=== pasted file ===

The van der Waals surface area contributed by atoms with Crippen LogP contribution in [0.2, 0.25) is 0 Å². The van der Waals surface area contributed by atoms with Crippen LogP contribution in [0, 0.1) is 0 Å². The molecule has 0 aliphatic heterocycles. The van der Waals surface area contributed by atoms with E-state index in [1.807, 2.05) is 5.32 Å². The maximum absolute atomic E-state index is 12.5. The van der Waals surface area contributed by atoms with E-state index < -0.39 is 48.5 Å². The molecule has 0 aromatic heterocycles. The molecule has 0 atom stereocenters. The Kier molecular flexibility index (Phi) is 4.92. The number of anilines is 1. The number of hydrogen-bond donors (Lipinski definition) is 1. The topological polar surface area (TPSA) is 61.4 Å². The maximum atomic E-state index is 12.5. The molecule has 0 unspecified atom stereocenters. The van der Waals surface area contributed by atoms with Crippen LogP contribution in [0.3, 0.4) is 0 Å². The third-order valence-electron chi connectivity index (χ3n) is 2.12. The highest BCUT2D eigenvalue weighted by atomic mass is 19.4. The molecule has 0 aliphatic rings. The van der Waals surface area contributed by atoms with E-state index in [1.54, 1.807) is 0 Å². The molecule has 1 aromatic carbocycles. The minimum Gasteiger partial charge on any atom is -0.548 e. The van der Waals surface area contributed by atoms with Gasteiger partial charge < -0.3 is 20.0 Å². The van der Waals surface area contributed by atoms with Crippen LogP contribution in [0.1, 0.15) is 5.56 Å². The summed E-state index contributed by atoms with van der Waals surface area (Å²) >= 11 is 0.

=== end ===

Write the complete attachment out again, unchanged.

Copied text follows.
The van der Waals surface area contributed by atoms with Crippen LogP contribution in [0.2, 0.25) is 0 Å². The van der Waals surface area contributed by atoms with Crippen LogP contribution in [0, 0.1) is 0 Å². The molecule has 0 aliphatic heterocycles. The van der Waals surface area contributed by atoms with E-state index in [1.807, 2.05) is 5.32 Å². The maximum absolute atomic E-state index is 12.5. The van der Waals surface area contributed by atoms with E-state index < -0.39 is 48.5 Å². The molecule has 0 aromatic heterocycles. The molecule has 0 atom stereocenters. The Kier molecular flexibility index (Phi) is 4.92. The number of anilines is 1. The number of hydrogen-bond donors (Lipinski definition) is 1. The topological polar surface area (TPSA) is 61.4 Å². The maximum atomic E-state index is 12.5. The molecule has 0 unspecified atom stereocenters. The van der Waals surface area contributed by atoms with Crippen LogP contribution in [0.3, 0.4) is 0 Å². The third-order valence-electron chi connectivity index (χ3n) is 2.12. The highest BCUT2D eigenvalue weighted by atomic mass is 19.4. The molecule has 0 aliphatic rings. The van der Waals surface area contributed by atoms with E-state index in [1.54, 1.807) is 0 Å². The molecule has 1 aromatic carbocycles. The minimum Gasteiger partial charge on any atom is -0.548 e. The van der Waals surface area contributed by atoms with Gasteiger partial charge < -0.3 is 20.0 Å². The van der Waals surface area contributed by atoms with Crippen LogP contribution in [0.1, 0.15) is 5.56 Å². The summed E-state index contributed by atoms with van der Waals surface area (Å²) >= 11 is 0.